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Inequities in Health Care: How Social Workers Can Step Up to the Plate

By Elizabeth Drucker

If you talk to any social worker who has been in the field for a while, many will say that health inequities can seem insurmountable. One masters-level clinician working in a community mental health center describes a case where an African-American woman was regularly denied vital pain medication she needed because the doctors dismissed her pain. Unfortunately, this is not an isolated incident. Fortunately, it is an issue that both the Centers for Disease Control and Prevention (CDC) and the NASW are trying to moderate.

With their National Center for Chronic Disease Prevention and Health Promotion, the CDC strives to equalize variables that negatively impact health care. More specifically, the organization has designed the Racial and Ethnic Approaches to Community Health (REACH) Program to target disparities occurring in these populations: Black or African-American, Hispanic or Latino, Asian, American Indian, Native Hawaiian, Pacific Islander, and Alaska Native persons.

A sharp increase in disease among patients of these marginalized groups adds urgency to the situation. For example, according to the CDC, in 2015–2016 Hispanic and non-Hispanic Black adults had a higher prevalence of obesity than non-Hispanic white adults.

Social workers’ mission is aligned with that of the CDC. And there are many actions they can take to help level the playing field. In the latest revision of the Code of Ethics (2021), the NASW added a section on Cultural Competence. It states that “social workers must take action against oppression, racism, discrimination, and inequities, and acknowledge personal privilege.”

Social workers must always focus on being inclusive. By not making an effort to narrow the health disparities gap, more individual suffering, along with additional structural barriers in the health care system as a whole, will occur. Social workers are trained to advocate for their clients and must never forget this key focus of practice. For example, the NASW is concerned with how social workers will provide culturally competent care to those seeking “electronic social work services.” So-called telehealth services have become a way of life since the advent of the pandemic. But not everyone has access to a computer and quiet space to have sessions with a therapist.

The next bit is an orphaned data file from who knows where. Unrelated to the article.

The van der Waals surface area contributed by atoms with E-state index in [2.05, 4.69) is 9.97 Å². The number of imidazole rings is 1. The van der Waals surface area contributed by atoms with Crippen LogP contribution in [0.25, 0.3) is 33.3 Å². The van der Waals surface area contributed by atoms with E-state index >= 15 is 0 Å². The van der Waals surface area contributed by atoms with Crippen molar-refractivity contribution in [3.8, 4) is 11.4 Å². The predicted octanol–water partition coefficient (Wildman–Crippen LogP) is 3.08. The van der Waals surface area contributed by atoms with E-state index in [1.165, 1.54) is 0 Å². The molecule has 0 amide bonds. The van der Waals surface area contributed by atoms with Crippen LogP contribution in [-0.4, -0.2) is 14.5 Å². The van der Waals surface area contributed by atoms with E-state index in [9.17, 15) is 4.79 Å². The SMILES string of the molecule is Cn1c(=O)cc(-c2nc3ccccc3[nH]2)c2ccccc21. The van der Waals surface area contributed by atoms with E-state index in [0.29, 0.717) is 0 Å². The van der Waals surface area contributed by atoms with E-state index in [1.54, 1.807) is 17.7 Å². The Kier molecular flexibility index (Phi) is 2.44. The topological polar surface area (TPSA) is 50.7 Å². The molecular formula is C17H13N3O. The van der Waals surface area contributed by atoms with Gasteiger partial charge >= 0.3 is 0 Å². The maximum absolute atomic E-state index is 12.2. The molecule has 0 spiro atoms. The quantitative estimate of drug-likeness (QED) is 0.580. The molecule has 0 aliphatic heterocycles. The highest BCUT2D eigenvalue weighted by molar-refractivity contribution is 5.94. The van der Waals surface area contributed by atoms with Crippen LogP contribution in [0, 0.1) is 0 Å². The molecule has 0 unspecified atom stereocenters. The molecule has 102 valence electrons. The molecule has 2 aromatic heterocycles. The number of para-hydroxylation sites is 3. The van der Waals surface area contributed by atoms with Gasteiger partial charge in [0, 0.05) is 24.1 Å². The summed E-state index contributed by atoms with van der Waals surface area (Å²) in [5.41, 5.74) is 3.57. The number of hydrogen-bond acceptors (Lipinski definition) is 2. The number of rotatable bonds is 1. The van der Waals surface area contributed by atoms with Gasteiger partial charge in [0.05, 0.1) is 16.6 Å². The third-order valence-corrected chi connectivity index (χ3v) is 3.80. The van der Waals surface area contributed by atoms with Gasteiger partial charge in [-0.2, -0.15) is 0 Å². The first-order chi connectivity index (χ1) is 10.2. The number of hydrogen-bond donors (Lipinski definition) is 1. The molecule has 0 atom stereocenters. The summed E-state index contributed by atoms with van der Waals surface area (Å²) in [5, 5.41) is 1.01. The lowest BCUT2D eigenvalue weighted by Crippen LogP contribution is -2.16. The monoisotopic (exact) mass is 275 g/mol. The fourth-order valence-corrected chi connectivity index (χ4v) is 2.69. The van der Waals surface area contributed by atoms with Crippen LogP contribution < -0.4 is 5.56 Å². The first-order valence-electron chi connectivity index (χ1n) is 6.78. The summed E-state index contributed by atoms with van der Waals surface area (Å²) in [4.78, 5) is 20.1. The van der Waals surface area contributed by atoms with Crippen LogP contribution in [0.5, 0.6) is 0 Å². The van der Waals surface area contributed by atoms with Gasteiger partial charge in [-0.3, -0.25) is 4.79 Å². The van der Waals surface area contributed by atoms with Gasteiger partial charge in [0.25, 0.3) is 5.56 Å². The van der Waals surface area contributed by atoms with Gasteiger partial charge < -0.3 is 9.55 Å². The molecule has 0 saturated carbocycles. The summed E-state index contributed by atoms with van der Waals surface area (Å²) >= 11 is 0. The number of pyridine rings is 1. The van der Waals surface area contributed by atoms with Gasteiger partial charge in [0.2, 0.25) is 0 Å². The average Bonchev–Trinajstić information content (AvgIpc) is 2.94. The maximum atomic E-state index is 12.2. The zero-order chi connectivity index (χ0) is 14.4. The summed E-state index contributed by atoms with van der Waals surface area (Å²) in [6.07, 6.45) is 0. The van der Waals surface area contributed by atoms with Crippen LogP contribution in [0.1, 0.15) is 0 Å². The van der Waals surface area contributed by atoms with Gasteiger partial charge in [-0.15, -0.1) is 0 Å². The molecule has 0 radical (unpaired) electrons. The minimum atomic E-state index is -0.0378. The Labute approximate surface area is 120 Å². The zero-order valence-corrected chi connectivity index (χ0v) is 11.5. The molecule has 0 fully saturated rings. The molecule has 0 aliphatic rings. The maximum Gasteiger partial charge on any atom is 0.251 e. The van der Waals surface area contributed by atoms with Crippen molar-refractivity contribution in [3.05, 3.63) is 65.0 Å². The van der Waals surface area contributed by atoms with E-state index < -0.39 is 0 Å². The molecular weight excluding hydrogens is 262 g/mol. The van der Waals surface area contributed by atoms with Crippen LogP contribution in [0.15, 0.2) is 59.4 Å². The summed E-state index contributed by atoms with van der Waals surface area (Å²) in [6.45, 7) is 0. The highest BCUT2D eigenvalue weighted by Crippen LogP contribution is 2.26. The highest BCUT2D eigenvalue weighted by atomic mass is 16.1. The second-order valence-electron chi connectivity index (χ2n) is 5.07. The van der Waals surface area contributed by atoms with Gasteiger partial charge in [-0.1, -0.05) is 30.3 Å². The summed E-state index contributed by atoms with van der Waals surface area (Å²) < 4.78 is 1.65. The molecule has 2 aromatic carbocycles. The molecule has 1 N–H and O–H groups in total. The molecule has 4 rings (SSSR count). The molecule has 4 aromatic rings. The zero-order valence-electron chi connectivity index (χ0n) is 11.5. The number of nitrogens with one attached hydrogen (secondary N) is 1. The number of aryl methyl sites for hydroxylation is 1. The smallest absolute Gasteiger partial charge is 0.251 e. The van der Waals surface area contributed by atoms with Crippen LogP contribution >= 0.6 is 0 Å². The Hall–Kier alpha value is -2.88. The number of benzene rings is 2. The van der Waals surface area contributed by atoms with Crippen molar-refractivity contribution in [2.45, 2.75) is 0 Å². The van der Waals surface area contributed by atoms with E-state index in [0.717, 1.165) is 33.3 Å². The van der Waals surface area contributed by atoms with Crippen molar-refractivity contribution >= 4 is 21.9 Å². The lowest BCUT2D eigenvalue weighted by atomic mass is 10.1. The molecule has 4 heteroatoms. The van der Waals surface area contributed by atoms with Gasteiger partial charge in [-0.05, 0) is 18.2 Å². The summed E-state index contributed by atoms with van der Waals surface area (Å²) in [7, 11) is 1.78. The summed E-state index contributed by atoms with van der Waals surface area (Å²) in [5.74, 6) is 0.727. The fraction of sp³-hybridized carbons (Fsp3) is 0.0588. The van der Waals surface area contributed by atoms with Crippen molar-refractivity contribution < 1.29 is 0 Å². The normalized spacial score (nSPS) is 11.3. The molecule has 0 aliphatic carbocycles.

The NASW Code of Ethics says that social workers “should be aware of cultural and socioeconomic differences among clients’ use of and access to technology and seek to prevent such potential barriers.”

Along the lines of advocacy, social workers can help clients work the system better, including educating clients on how to advocate for themselves using the resources that are available. This might include understanding chronic illnesses better and how they manifest holistically in a person’s life. Or providing stress management strategies that will help them cope with chronic illnesses such as diabetes. Social workers can be present with their clients, helping them feel heard and empowered.

Social workers should also monitor the client’s discussions with other members of the health care team. What biases do doctors and nurses seem to have? How can social workers contribute slices of information about the client’s daily experience? Social workers spend more time with patients and know them more as people than diagnoses. Getting to know the person behind a health condition prevents erroneous conclusions that may be based solely on race or ethnicity.

In the end, it is important that social workers stay true to their purpose of education and advocacy. Social inequities are not new, but the pandemic has intensified their effects. There’s a lot wrong with the health care system, but social workers have the potential to make some important changes just by going to work every day. They should look to the NASW’s Code of Ethics and be purposefully present in their interactions with both clients and other members of the health care team. As trained professionals, social workers have much to contribute that will reduce health disparities and hopefully improve the system one patient at a time.

Keep in mind that social workers also play an important role in policy. This could mean serving on a committee or as a local representative, reaching out to local representatives or finding some other way to be heard. This advocacy thread runs through every social worker’s vision of practice.

Social workers can also attend national conferences and give presentations to share their challenges and triumphs with other professionals.

Health inequities are an entrenched, pervasive problem, one that can’t be solved in one day. However, social workers are in position to make a big difference, one client, one day at a time.

— Elizabeth Drucker is a freelance writer and mental health advocate from Illinois.